These are the same principles Paul proclaimed to the Corinthian church. However, lest we think our lot is hopeless, consider the second half of the verse to which Calvin says:
To his own Lord he stands or falls, etc. As though he said, — “It belongs rightly to the Lord, either to disapprove, or to accept what his servant does: hence he robs the Lord, who attempts to take to himself this authority.”
And he adds, he shall indeed stand: and by so saying, he not only bids us to abstain from condemning, but also exhorts us to mercy and kindness, so as ever to hope well of him, in whom we perceive anything of God; inasmuch as the Lord has given us a hope, that he will fully confirm, and lead to perfection, those in whom he has begun the work of grace…as he also teaches us in another place,
“He who began in you a good work, will perform it to the end.” (Philippians 1:6.)
So, the trade is equitable with regard to persons. We relinquish tribunal powers over others of whom we disapprove because they do not meet our personal standards. Rather, we are to judge others’ actions only according to His word. And God promises to complete the work He set out to do, in those others for whom we should hope well and, most importantly, in ourselves with whom we should be disappointed until His work is through.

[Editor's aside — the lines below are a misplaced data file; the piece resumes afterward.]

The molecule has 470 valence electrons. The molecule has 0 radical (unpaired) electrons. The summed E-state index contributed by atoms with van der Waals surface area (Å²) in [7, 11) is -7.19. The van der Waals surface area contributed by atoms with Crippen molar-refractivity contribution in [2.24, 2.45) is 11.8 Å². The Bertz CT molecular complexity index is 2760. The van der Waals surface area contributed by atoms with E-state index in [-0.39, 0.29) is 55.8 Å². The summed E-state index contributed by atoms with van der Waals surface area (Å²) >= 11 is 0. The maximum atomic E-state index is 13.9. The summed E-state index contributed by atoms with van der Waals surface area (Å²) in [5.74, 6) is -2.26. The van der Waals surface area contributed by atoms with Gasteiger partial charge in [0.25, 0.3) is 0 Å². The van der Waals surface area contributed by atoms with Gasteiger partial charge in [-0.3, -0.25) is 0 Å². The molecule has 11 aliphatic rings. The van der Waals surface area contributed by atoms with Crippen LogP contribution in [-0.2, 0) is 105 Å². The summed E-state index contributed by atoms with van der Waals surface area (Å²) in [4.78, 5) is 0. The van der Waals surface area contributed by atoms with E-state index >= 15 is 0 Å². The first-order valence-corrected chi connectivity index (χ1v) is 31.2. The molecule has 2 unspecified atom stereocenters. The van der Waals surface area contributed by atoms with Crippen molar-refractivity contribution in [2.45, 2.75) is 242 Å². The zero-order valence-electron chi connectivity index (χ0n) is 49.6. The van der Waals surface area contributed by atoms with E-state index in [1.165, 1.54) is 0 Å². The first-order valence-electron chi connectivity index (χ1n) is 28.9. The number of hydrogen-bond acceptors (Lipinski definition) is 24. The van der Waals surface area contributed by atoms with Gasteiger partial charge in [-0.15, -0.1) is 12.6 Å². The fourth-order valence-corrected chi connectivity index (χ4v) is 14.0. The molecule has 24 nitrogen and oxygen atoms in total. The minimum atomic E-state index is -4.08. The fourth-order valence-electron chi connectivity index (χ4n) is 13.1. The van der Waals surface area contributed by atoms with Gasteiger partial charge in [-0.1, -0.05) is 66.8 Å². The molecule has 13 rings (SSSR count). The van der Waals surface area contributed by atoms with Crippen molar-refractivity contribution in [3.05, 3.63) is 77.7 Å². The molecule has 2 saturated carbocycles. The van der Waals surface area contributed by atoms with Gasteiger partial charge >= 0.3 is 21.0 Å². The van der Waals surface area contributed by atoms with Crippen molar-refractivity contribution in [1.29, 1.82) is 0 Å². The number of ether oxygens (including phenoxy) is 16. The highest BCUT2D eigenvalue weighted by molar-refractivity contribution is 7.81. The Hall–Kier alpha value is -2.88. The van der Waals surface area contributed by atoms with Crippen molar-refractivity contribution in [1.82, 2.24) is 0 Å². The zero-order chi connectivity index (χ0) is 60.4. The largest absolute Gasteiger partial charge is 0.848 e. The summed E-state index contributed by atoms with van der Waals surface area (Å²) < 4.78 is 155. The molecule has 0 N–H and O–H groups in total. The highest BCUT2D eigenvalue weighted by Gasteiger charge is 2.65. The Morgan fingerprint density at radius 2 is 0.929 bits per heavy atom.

We reaffirm the inerrant Scripture to be the sole source of written divine revelation, which alone can bind the conscience. The Bible alone teaches all that is necessary for our salvation from sin and is the standard by which all Christian behavior must be measured.
We deny that any creed, council, or individual may bind a Christian’s conscience, that the Holy Spirit speaks independently of or contrary to what is set forth in the Bible, or that personal spiritual experience can ever be a vehicle of revelation.
Thesis Two: Solus Christus [Christ Alone]
We reaffirm that our salvation is accomplished by the mediatorial work of the historical Christ alone. His sinless life and substitutionary atonement alone are sufficient for our justification and reconciliation to the Father.